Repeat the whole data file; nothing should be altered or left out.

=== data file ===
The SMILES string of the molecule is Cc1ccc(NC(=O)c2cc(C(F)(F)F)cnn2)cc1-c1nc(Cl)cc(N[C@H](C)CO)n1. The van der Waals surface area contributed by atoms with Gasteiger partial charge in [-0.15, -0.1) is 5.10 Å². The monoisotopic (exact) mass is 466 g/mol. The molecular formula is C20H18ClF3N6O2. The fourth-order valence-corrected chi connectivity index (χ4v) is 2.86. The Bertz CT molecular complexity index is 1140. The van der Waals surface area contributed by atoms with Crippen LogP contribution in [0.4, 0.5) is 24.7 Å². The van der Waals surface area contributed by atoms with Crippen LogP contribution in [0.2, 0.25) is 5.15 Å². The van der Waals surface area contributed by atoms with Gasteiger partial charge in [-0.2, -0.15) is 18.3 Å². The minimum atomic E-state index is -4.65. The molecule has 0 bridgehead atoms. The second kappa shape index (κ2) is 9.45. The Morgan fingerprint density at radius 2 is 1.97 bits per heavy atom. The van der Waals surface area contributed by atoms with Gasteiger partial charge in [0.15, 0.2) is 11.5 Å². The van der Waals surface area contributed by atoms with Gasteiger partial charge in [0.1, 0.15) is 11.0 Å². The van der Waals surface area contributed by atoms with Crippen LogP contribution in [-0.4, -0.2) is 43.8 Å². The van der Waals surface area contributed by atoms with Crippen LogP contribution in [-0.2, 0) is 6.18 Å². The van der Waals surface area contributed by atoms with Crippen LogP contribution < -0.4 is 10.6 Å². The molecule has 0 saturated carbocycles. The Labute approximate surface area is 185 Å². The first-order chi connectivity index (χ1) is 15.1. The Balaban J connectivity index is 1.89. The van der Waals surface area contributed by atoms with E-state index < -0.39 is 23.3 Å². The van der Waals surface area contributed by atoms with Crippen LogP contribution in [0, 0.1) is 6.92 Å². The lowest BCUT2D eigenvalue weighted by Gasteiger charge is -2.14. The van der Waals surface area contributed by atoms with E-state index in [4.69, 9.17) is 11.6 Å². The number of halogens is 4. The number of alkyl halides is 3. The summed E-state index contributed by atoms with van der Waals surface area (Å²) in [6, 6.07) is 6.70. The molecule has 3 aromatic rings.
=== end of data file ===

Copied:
The SMILES string of the molecule is Cc1ccc(NC(=O)c2cc(C(F)(F)F)cnn2)cc1-c1nc(Cl)cc(N[C@H](C)CO)n1. The van der Waals surface area contributed by atoms with Gasteiger partial charge in [-0.15, -0.1) is 5.10 Å². The monoisotopic (exact) mass is 466 g/mol. The molecular formula is C20H18ClF3N6O2. The fourth-order valence-corrected chi connectivity index (χ4v) is 2.86. The Bertz CT molecular complexity index is 1140. The van der Waals surface area contributed by atoms with Crippen LogP contribution in [0.4, 0.5) is 24.7 Å². The van der Waals surface area contributed by atoms with Crippen LogP contribution in [0.2, 0.25) is 5.15 Å². The van der Waals surface area contributed by atoms with Gasteiger partial charge in [-0.2, -0.15) is 18.3 Å². The minimum atomic E-state index is -4.65. The molecule has 0 bridgehead atoms. The second kappa shape index (κ2) is 9.45. The Morgan fingerprint density at radius 2 is 1.97 bits per heavy atom. The van der Waals surface area contributed by atoms with Gasteiger partial charge in [0.15, 0.2) is 11.5 Å². The van der Waals surface area contributed by atoms with Gasteiger partial charge in [0.1, 0.15) is 11.0 Å². The van der Waals surface area contributed by atoms with Crippen LogP contribution in [-0.4, -0.2) is 43.8 Å². The van der Waals surface area contributed by atoms with Crippen LogP contribution in [-0.2, 0) is 6.18 Å². The van der Waals surface area contributed by atoms with Crippen LogP contribution < -0.4 is 10.6 Å². The molecule has 0 saturated carbocycles. The Labute approximate surface area is 185 Å². The first-order chi connectivity index (χ1) is 15.1. The Balaban J connectivity index is 1.89. The van der Waals surface area contributed by atoms with E-state index < -0.39 is 23.3 Å². The van der Waals surface area contributed by atoms with Crippen LogP contribution in [0, 0.1) is 6.92 Å². The lowest BCUT2D eigenvalue weighted by Gasteiger charge is -2.14. The van der Waals surface area contributed by atoms with E-state index in [4.69, 9.17) is 11.6 Å². The number of halogens is 4. The number of alkyl halides is 3. The summed E-state index contributed by atoms with van der Waals surface area (Å²) in [6, 6.07) is 6.70. The molecule has 3 aromatic rings.